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I have the following code for uploading a folder form local storage to blob storage, Including the folder name itself in the blob's name ( The code is based on some methods found here ) :

public static void UploadBlobDir(CloudBlobContainer container, string dirPath)
            string dirName = new Uri(dirPath).Segments.Last();

            Parallel.ForEach(enumerateDirectoryRecursive(dirPath), file =>
                    string blobName = Path.Combine(dirName, Path.GetFullPath(file)).Substring(dirPath.Length - dirName.Length);

and :

private static IEnumerable<string> enumerateDirectoryRecursive(string root)
            foreach (var file in Directory.GetFiles(root))
                yield return file;
            foreach (var subdir in Directory.GetDirectories(root))
                foreach (var file in enumerateDirectoryRecursive(subdir))
                    yield return file;

This code works and uploads the folder as intended but it takes an awful lot of time to complete - It takes 20 seconds to upload 25 files, 40KB~ each. So I tired to replace the parallel loop with a regular one like so :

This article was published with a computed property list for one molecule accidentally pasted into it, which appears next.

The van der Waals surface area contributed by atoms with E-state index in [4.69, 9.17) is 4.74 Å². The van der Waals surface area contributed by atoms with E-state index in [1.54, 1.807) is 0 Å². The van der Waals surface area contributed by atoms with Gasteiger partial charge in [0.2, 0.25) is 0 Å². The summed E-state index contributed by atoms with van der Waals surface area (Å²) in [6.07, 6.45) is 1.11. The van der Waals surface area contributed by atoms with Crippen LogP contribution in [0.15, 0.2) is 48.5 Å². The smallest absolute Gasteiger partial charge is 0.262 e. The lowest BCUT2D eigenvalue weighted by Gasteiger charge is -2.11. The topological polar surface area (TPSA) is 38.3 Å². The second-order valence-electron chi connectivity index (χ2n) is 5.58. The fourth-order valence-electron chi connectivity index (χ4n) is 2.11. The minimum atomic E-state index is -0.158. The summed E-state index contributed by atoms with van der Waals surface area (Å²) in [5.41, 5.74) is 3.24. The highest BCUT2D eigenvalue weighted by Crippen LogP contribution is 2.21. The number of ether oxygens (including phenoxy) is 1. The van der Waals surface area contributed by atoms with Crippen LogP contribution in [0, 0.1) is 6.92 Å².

foreach (var file in enumerateDirectoryRecursive(i_DirPath))
                string blobName = Path.Combine(dirName, Path.GetFullPath(file)).Substring(i_DirPath.Length - dirName.Length);

Now the uploading completes instantly (3 Seconds Approx.).

It's also important to note that I am working against the storage emulator for development.
The Parallel.Forech should obviously be faster. Does this difference comes form the storage emulator limitations (And when going live, Parallel would be faster) or is it something else I might be doing wrong ?

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1 Answer 1

up vote 4 down vote accepted

In my experience, the storage emulator tells you strictly nothing about the performance you should expect (or not) from the actual Azure Storage. The emulator is typically extremely slow.

Then Parallel.Foreach will only be faster if your transfer happen to be latency-bound rather than I/O bound. Then, please note that Parallel.Foreach will only use your number of CPU as the default parallelization degree. For latency-bound processes, you should typically have much more threads than that, typically 4 to 8 threads per CPU (YMMV).

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Can you explain in more detail what do you mean by I/O bound and latency-bound, and what case does my code belongs to ? (Just a reminder, I am uploading from local storage, in case it matters) – Yaron Levi Oct 10 '11 at 9:13
You can get maximum parallelization by using asynchronous transfers. – Oliver Bock Oct 10 '11 at 23:29
@OliverBock Can you be more specific ? Do you mean using the Parallel.Foreach and inside it call to what async api ? – Yaron Levi Oct 12 '11 at 12:39
@YaronLevi, call CloudBlob.BeginUploadFromStream() in a normal for loop. It will take care of starting and running the upload asynchronously and will call you back (from another thread) when done. – Oliver Bock Oct 13 '11 at 22:53

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